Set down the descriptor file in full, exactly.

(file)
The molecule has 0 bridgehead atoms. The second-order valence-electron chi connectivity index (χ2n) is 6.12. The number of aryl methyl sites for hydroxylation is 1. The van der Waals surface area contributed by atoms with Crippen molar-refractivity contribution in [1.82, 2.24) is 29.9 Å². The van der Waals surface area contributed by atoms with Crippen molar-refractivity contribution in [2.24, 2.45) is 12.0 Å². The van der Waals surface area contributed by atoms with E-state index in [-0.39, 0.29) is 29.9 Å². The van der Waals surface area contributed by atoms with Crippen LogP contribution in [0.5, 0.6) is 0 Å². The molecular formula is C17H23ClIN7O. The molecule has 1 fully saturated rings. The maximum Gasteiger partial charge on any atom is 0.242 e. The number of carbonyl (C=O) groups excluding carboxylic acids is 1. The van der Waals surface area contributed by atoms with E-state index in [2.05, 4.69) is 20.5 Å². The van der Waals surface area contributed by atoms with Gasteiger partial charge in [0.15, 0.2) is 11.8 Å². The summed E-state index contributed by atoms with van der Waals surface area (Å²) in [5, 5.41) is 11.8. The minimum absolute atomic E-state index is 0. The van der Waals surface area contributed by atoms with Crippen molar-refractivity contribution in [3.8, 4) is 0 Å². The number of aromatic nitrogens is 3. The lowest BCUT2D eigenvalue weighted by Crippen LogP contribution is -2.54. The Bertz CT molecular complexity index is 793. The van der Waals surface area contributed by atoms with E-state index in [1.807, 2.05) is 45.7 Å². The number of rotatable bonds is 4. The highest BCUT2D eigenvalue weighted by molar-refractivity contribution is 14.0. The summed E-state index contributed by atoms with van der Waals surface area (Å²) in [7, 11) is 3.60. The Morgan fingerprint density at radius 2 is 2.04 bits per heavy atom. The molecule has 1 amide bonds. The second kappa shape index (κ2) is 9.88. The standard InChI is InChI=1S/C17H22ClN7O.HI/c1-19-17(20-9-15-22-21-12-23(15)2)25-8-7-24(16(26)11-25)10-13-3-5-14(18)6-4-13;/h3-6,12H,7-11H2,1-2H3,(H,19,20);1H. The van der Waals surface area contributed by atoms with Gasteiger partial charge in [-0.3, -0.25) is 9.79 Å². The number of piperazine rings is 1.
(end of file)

The molecule has 0 bridgehead atoms. The second-order valence-electron chi connectivity index (χ2n) is 6.12. The number of aryl methyl sites for hydroxylation is 1. The van der Waals surface area contributed by atoms with Crippen molar-refractivity contribution in [1.82, 2.24) is 29.9 Å². The van der Waals surface area contributed by atoms with Crippen molar-refractivity contribution in [2.24, 2.45) is 12.0 Å². The van der Waals surface area contributed by atoms with E-state index in [-0.39, 0.29) is 29.9 Å². The van der Waals surface area contributed by atoms with Crippen LogP contribution in [0.5, 0.6) is 0 Å². The molecular formula is C17H23ClIN7O. The molecule has 1 fully saturated rings. The maximum Gasteiger partial charge on any atom is 0.242 e. The number of carbonyl (C=O) groups excluding carboxylic acids is 1. The van der Waals surface area contributed by atoms with E-state index in [2.05, 4.69) is 20.5 Å². The van der Waals surface area contributed by atoms with Gasteiger partial charge in [0.15, 0.2) is 11.8 Å². The summed E-state index contributed by atoms with van der Waals surface area (Å²) in [5, 5.41) is 11.8. The minimum absolute atomic E-state index is 0. The van der Waals surface area contributed by atoms with Crippen molar-refractivity contribution in [3.8, 4) is 0 Å². The number of aromatic nitrogens is 3. The lowest BCUT2D eigenvalue weighted by Crippen LogP contribution is -2.54. The Bertz CT molecular complexity index is 793. The van der Waals surface area contributed by atoms with E-state index in [1.807, 2.05) is 45.7 Å². The number of rotatable bonds is 4. The highest BCUT2D eigenvalue weighted by molar-refractivity contribution is 14.0. The summed E-state index contributed by atoms with van der Waals surface area (Å²) in [7, 11) is 3.60. The Morgan fingerprint density at radius 2 is 2.04 bits per heavy atom. The molecule has 1 amide bonds. The second kappa shape index (κ2) is 9.88. The standard InChI is InChI=1S/C17H22ClN7O.HI/c1-19-17(20-9-15-22-21-12-23(15)2)25-8-7-24(16(26)11-25)10-13-3-5-14(18)6-4-13;/h3-6,12H,7-11H2,1-2H3,(H,19,20);1H. The van der Waals surface area contributed by atoms with Gasteiger partial charge in [-0.3, -0.25) is 9.79 Å². The number of piperazine rings is 1.